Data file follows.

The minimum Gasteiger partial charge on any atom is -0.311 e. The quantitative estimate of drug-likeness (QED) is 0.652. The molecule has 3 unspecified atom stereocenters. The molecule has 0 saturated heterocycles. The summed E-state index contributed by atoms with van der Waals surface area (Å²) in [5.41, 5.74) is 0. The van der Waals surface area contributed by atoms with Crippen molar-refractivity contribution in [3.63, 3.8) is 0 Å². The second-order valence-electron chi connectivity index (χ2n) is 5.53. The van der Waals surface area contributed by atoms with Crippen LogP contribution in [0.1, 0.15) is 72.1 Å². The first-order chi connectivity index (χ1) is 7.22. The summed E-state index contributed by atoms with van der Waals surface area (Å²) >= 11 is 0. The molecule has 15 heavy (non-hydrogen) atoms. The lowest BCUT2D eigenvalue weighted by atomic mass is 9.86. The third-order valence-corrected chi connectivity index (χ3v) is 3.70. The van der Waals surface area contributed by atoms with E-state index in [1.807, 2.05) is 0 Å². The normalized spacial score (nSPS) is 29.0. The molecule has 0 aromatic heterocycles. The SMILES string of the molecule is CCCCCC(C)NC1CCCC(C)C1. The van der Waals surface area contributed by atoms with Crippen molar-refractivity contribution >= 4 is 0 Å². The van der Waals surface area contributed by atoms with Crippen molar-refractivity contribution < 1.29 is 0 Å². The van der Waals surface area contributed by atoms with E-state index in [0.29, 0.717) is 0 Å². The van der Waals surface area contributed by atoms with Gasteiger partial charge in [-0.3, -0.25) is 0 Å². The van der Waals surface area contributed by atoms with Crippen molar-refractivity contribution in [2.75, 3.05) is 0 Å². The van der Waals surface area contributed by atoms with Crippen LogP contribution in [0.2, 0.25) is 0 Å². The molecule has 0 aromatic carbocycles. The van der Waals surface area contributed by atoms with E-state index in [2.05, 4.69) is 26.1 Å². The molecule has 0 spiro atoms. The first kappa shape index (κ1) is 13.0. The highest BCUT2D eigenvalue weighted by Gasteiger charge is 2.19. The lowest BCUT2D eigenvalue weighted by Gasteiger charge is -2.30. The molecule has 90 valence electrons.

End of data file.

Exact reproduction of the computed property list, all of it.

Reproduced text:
The minimum Gasteiger partial charge on any atom is -0.311 e. The quantitative estimate of drug-likeness (QED) is 0.652. The molecule has 3 unspecified atom stereocenters. The molecule has 0 saturated heterocycles. The summed E-state index contributed by atoms with van der Waals surface area (Å²) in [5.41, 5.74) is 0. The van der Waals surface area contributed by atoms with Crippen molar-refractivity contribution in [3.63, 3.8) is 0 Å². The second-order valence-electron chi connectivity index (χ2n) is 5.53. The van der Waals surface area contributed by atoms with Crippen LogP contribution in [0.1, 0.15) is 72.1 Å². The first-order chi connectivity index (χ1) is 7.22. The summed E-state index contributed by atoms with van der Waals surface area (Å²) >= 11 is 0. The molecule has 15 heavy (non-hydrogen) atoms. The lowest BCUT2D eigenvalue weighted by atomic mass is 9.86. The third-order valence-corrected chi connectivity index (χ3v) is 3.70. The van der Waals surface area contributed by atoms with E-state index in [1.807, 2.05) is 0 Å². The normalized spacial score (nSPS) is 29.0. The molecule has 0 aromatic heterocycles. The SMILES string of the molecule is CCCCCC(C)NC1CCCC(C)C1. The van der Waals surface area contributed by atoms with Crippen molar-refractivity contribution >= 4 is 0 Å². The van der Waals surface area contributed by atoms with Crippen molar-refractivity contribution < 1.29 is 0 Å². The van der Waals surface area contributed by atoms with E-state index in [0.29, 0.717) is 0 Å². The van der Waals surface area contributed by atoms with Gasteiger partial charge in [-0.3, -0.25) is 0 Å². The van der Waals surface area contributed by atoms with Crippen molar-refractivity contribution in [2.75, 3.05) is 0 Å². The van der Waals surface area contributed by atoms with Crippen LogP contribution in [0.2, 0.25) is 0 Å². The molecule has 0 aromatic carbocycles. The van der Waals surface area contributed by atoms with E-state index in [2.05, 4.69) is 26.1 Å². The molecule has 0 spiro atoms. The first kappa shape index (κ1) is 13.0. The highest BCUT2D eigenvalue weighted by Gasteiger charge is 2.19. The lowest BCUT2D eigenvalue weighted by Gasteiger charge is -2.30. The molecule has 90 valence electrons.